The winners of the 2020 XYZ Prize for Innovation in Spoken Word are: Eloise Grills and Jaslyn Robertson (co-winners and collaborators), for their piece “Erotic Thriller”.
Highest Queensland Entry: Holly Robertson for “The Laundromat is a Peculiar Place for Philosophy”
Highly Commended:Sarah Temporal ‘Who Gave Birth to my Daughter’
Yasmin McQuade ‘Frida’s Eyebrows’
In its 6th year, the Arts Queensland XYZ Prize for Innovation in Spoken Word is Australia’s only national arts award that recognises the growing field of spoken word and is named after the former 2010 Arts Queensland Poet in Residence, Emily XYZ, who left a deep impression on many of today’s Queensland spoken word artists. It is open to applicants Australia-wide.
Winners: “Erotic Thriller” – Eloise Grills and Jaslyn Robertson
Eloise Grills is an award-winning writer, comics artist, poet and critic. Her first book of poetry, If you’re sexy and you know it slap your hams (Subbed In) was recently shortlisted for the Mary Gilmore award. She’s currently working on her first illustrated memoir with the support of the Australia Council. www.eloisegrills.com
Jaslyn Robertson is a young composer of electronic and chamber music who writes with unusual sounds, alternate tuning systems and new forms of notation. In 2020 she has received the Monash Animated Notation Ensemble commissioning prize and a commission for Ossicle duo supported by Creative Victoria and City of Melbourne. http://jaslyn.biz/
Highest Queensland Entry: “The Laundromat is a Peculiar Place for Philosophy” – Holly Robertson
Holly Robertson is a 19 year old poet and student from Brisbane. Writing for the last six
With the world in a pretty unprecedented situation, as people already know, and although it’s by far not the most important issue right now, it’s had a pretty devastating effect on the arts, including the spoken word community.
Obviously, us coming together as a community at events in person are a crucial part of spoken word, and one the main reasons MSW exists is to support those community events. For us, it’s not just about the art form or individual artists, but how the art form brings people together, whether you’ve been doing this as a career for ages or whether you’ve turned up to an open mic for the very first time.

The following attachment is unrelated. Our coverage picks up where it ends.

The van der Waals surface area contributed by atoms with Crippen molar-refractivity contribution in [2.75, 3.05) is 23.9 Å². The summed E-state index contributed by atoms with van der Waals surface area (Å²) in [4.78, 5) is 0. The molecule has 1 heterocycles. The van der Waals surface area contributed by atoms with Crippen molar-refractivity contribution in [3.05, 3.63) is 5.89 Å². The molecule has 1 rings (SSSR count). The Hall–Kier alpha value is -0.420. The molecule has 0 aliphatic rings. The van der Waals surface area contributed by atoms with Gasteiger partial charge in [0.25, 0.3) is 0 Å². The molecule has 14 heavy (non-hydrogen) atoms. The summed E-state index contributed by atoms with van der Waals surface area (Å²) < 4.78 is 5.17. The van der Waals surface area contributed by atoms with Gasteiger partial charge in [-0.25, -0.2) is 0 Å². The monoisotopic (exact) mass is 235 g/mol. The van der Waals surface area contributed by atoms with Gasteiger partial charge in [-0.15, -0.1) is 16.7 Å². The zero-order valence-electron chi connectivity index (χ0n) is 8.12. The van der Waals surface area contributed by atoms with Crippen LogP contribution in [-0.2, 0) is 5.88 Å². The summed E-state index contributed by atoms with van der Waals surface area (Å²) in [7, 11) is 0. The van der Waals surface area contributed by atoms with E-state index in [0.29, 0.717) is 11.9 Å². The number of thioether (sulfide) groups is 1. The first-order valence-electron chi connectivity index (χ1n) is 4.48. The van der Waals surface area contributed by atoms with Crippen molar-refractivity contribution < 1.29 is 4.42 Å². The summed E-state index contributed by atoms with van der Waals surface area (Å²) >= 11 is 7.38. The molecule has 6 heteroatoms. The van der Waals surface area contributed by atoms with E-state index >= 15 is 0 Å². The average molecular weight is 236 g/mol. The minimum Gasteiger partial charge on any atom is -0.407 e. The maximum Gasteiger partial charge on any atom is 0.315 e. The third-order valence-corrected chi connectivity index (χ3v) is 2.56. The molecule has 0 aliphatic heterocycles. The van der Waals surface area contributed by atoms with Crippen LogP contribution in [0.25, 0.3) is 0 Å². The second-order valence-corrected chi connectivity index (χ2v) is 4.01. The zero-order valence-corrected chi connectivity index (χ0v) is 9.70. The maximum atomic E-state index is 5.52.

It’s been a learning experience and a bit of brightness amongst the darkness to watch how people have responded to self-isolation and lockdown measures by finding ways to use online platforms to continue to host open mics and other events. Alongside us starting to live stream events, we’ve been watching the rest of our community and the different ways events have gone online.
Spoken word, storytelling, poetry and writing still remain a way we can express ourselves and try to make sense of the world we live in and for us to come together as a community and for people’s voices to be heard. This remains critical in a time of self-isolation.
With most expert opinions predicting that this situation is likely to continue for months, not just weeks, the likelihood of us being able to hold in person events with an audience in July or August is pretty unlikely, and so Melbourne Spoken Word has made a decision to not hold The Melbourne Spoken Word & Poetry Festival in 2020.
Instead, we’re announcing The Melbourne Spoken Word Festival Online for 2020, with a new expressions of interest period now open for organisations and producers to propose events to be held on online as part of our program this year. We’re excited to see what spoken word
In its 5th year, the Arts Queensland XYZ Prize for Innovation in Spoken Word is Australia’s only national arts award that recognises the growing field of spoken word and is named after the former 2010 Arts Queensland Poet in Residence, Emily XYZ, who left a deep impression on many of today’s Queensland spoken word artists. It is open to applicants Australia-wide.
This year, the winner of The 2019 XYZ Prize is Fable Goldsmith and the highest placed QLD entry is Rae White.
Home – Fable Goldsmith
I kiss her first.I wait I hold my breath, in this moment reciprocation means everythingI do not know if I can take another breath without it.I draw breath as she kisses me back I take her in, Holding on to each breathAs If I have only ever breathedunderwater,
How light she feels,How she fills the empty spaceinside my chest,How she navigates her way into my veins,turns question to meaning, meaning to answer.I surrender.my body to hersnaked and honest, tremblingThis is the first time I am not afraid. The first time another body has become a safe space.
We find each other in the dark,as our hands reachwe find ourselves in each othernavigating new worlds under bed sheets.
She tells memy body is a poemshe will never get tired of readinga trailshe will never tire of taking She tells me homeis where we both stand.
Years pass, Every time I touch her feels like the first time, I still catch my breath from her kissesHer skin is always new
Years pass, I kiss her firstShe stallsHolds her breath,hands trembling as if holding a trigger she just can’t bring herself to pull
BangHer honesty becomes a rain of bulletsand I the only target
She tells me her heart is needy,never full